Marathons Won't Give You a Heart Attack : Discovery News
Marathon running is generally safe for your heart, but be cautious if you have an underlying condition.
Just one out of every 184,000 runners succumbs to cardiac arrest after a marathon.
This makes marathon running safer than many other activities.
For people with underlying heart conditions, marathons can be the trigger that sends their hearts over the edge.
Running 26.2 miles may make you sweaty and sore, but it won't give you a heart attack, found a new study.
The finding offers a comforting counterpoint to the media frenzy that often follows when someone drops to the ground with cardiac arrest during a marathon. In the majority of cases, the new study found, athletes had a preexisting heart condition that would've likely become a problem even if victims had never signed up for a long-distance event.
On the other hand, even though exercise is essential for health, intense activity seems to be able to trigger fatal heart attacks in people who are already susceptible. So, anyone with a family history or suspicious symptoms should talk with a doctor before moving forward on a training program.
"Running these races is typically well tolerated and not risky despite reports of people dying," said Aaron Baggish, director of the Cardiovascular Performance Program at the Massachusetts General Hospital in Boston. "There's no question that exercise as part of daily life contributes to an overall healthy lifestyle and reduced cardiac risk."
"But exercising every day won't completely protect you from heart disease," he added. "And if you're going to have an event, it's typically going to be while you're exercising."
Incidences of sudden death during a marathon get plenty of press, often leading people to assume that running long distances can be detrimental to health. But about two million people ran marathons and half-marathon events in the United States in 2010, more than double the number that competed in 2000.
To figure out the true risks of distance running for the heart, Baggish and colleagues began by tallying the number of cardiac arrests reported within an hour of crossing the finish line in marathon and half-marathon races around the country from 2000 through 2010.
Among the nearly 11 million people who ran long-distance races during that period, the researchers reported today in the New England Journal of Medicine, there were 59 cardiac arrests. Forty of those occurred after marathons, compared to 19 after half-marathons. More than 85 percent of victims were men, with a mean age of 42.
About twice as many people die today from post-marathon heart attacks today compared to the death toll a decade ago. But more people run marathons now, Baggish said, making the overall risk the same.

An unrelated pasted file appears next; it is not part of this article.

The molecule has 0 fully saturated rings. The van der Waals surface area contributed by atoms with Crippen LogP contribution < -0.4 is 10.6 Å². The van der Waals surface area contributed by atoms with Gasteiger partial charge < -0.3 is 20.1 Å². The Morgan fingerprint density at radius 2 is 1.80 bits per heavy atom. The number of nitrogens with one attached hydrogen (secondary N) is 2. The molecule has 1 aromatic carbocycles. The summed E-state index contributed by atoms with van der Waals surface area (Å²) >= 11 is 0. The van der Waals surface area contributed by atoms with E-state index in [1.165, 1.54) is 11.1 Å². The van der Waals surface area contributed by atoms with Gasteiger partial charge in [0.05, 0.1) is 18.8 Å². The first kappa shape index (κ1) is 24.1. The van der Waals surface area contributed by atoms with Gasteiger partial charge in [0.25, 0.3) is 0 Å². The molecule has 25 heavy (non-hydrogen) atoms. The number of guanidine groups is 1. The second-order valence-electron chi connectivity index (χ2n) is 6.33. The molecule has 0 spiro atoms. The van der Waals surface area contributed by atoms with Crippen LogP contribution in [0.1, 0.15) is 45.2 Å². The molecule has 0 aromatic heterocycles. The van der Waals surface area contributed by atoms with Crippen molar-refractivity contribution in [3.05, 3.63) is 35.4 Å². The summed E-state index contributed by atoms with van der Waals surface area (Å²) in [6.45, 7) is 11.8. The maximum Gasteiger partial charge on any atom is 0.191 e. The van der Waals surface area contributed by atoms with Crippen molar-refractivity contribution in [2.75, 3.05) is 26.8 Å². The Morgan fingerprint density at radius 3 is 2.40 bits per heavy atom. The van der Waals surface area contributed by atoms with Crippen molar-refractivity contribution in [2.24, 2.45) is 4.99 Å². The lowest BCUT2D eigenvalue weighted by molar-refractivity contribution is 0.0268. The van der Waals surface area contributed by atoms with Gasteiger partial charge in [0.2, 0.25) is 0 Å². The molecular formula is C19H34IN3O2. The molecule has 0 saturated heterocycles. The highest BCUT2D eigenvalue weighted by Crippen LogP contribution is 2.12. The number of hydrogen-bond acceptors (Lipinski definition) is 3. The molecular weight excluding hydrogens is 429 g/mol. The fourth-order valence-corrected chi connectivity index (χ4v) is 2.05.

And the risk is generally low. Just one out of every 184,000 runners succumbs to cardiac arrest after a marathon, and one out of 259,000 dies from a heart condition.
That makes marathon running just as safe if not safer than recreational triathlons, college sports or even casual jogging. Rates of cardiac arrest and death were as much as five times higher for marathons as for half-marathons.
When the researchers took a closer look at those unlucky dozens who suffered heart attacks after their races, investigations showed that underlying heart disease was by far the biggest cause of death for runners. For younger runners, genetic problems were most common, particularly a thickening of the muscle called hypertrophic cardiomyopathy, which makes the heart electrically unstable. For older athletes, coronary artery disease was a bigger problem.
But hypertrophic cardiomyopathy also showed up in runners over age 40, and that is a new and interesting finding, said Michael Joyner, an exercise researcher at the Mayo Clinic in Rochester, Minn. It means that congenital heart problems might not surface until much later than researchers previously thought.
Otherwise, fears of a heart attack should not stop people from starting running programs.
"In almost every circumstance, physical activity is protective against coronary disease," Joyner said. But "if you go out and run a marathon and you are not super-well trained, it might put you at risk of crossing a physiological line you didn't know existed."
The study also points out the importance for both athletes and spectators to learn basic CPR techniques, Baggish said. The difference between death and survival for runners in the new study, he said, depended on whether someone began CPR immediately after the runner went down.
And mouth-to-mouth is no longer necessary. The American Heart Association now recommends hands-only CPR at a rate of 100 compressions per minute directly over the sternum.
"Time and again, people drop, and the crowd and other runners watch and wait for paramedics," Baggish said. "That's why people die. This is a huge message to get across. Every responsible person in the community should know how to do CPR and know how to use it."